The Chicago Public Schools (CPS) opened up its application process Monday for new charter schools that will help alleviate neighborhood school overcrowding and provide every student with “a world class education.”
The call for new charters, slated to open in the 2014-2015 and 2015-2016 school years, comes after the Chicago Board of Education voted in May to close a record-breaking 50 neighborhood schools, primarily in low-income and minority communities, due to the district’s reported underutilization crisis. In June, 48 elementary schools closed their doors for good.
On top of the recent round of closings, schools have also been dealing with massive budget cuts this summer due to the district’s new per-student budgeting system. More than 3,000 CPS employees have been let go this summer due to school closures, turnarounds and budgetary reasons thus far.
“How can CPS be opening up charter schools that then will attempt to siphon off, and probably will siphon off, students from the public schools who are concerned about the diminishing quality of their education,” asked Pauline Lipman, professor of educational policy studies and director of the Collaborative for Equity and Justice in Education at the University of Illinois at Chicago.
In a 52-page PDF document posted on the district’s website, CPS has asked applicants to submit charter school proposals mainly for 11 “priority communities” that are dealing with neighborhood school overcrowding. The targeted communities are all on the Northwest and Southwest sides, some of which include Ashburn, Belmont Cragin, Little Village, McKinley Park, and Sauganash.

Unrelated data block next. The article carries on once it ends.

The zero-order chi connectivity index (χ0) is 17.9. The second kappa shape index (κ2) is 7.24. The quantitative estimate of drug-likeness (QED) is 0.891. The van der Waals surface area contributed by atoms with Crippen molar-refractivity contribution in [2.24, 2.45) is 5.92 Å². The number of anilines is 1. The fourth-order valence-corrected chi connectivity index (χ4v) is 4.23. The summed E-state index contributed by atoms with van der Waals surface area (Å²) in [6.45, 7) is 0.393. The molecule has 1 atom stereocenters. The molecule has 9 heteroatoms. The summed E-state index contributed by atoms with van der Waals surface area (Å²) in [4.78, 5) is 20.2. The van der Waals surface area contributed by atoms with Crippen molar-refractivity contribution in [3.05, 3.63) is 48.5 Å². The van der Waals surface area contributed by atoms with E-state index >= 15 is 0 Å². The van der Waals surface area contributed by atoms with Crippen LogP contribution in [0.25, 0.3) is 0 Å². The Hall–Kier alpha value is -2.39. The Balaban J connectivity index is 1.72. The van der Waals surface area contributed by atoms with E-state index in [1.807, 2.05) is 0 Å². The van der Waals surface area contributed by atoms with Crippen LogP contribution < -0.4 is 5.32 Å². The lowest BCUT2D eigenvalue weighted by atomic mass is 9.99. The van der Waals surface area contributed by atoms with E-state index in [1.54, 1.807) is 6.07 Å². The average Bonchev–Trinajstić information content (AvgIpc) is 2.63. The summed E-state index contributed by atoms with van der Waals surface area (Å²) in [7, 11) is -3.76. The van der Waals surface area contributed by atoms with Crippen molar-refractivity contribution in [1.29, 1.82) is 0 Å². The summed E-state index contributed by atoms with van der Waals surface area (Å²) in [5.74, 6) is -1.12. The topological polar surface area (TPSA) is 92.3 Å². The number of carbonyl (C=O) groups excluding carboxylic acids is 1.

“If there is overcrowding in those neighborhoods, that doesn’t mean that they need more charter schools, that means that they need more public schools,” Lipman stressed.
CPS would not answer how many charters it plans to open, but did send Progress Illinois a statement from its Chief Communications Officer Becky Carroll regarding the matter:
CPS must provide every student in every community access to a high-quality education that prepares them for college, career and life. Just as we have worked to address our under-utilization crisis, CPS must also address the problem of overcrowding as there are several neighborhoods within our district with more students than seats available at their local school. By issuing this state mandated RFP (Request for Proposals), as CPS has done for the last 10 years, our goal is to seek out potential proposals to create more high quality school options for parents, and this is merely one step in that process.